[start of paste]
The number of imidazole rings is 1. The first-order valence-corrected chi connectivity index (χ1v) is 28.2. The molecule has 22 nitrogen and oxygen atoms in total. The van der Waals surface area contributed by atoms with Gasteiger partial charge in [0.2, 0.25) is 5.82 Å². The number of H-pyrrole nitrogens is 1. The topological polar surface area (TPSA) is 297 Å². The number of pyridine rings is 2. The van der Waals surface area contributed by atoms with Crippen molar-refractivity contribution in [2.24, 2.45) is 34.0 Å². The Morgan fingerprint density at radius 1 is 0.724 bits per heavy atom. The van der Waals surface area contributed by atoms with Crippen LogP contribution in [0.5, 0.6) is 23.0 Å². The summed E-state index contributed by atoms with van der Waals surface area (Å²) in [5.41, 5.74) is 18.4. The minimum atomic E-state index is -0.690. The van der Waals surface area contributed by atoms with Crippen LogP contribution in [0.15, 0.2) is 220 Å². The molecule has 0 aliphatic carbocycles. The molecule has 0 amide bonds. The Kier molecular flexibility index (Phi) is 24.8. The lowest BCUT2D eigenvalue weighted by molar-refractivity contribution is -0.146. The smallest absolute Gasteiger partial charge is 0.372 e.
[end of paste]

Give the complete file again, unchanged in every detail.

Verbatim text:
The number of imidazole rings is 1. The first-order valence-corrected chi connectivity index (χ1v) is 28.2. The molecule has 22 nitrogen and oxygen atoms in total. The van der Waals surface area contributed by atoms with Gasteiger partial charge in [0.2, 0.25) is 5.82 Å². The number of H-pyrrole nitrogens is 1. The topological polar surface area (TPSA) is 297 Å². The number of pyridine rings is 2. The van der Waals surface area contributed by atoms with Crippen molar-refractivity contribution in [2.24, 2.45) is 34.0 Å². The Morgan fingerprint density at radius 1 is 0.724 bits per heavy atom. The van der Waals surface area contributed by atoms with Crippen LogP contribution in [0.5, 0.6) is 23.0 Å². The summed E-state index contributed by atoms with van der Waals surface area (Å²) in [5.41, 5.74) is 18.4. The minimum atomic E-state index is -0.690. The van der Waals surface area contributed by atoms with Crippen LogP contribution in [0.15, 0.2) is 220 Å². The molecule has 0 aliphatic carbocycles. The molecule has 0 amide bonds. The Kier molecular flexibility index (Phi) is 24.8. The lowest BCUT2D eigenvalue weighted by molar-refractivity contribution is -0.146. The smallest absolute Gasteiger partial charge is 0.372 e.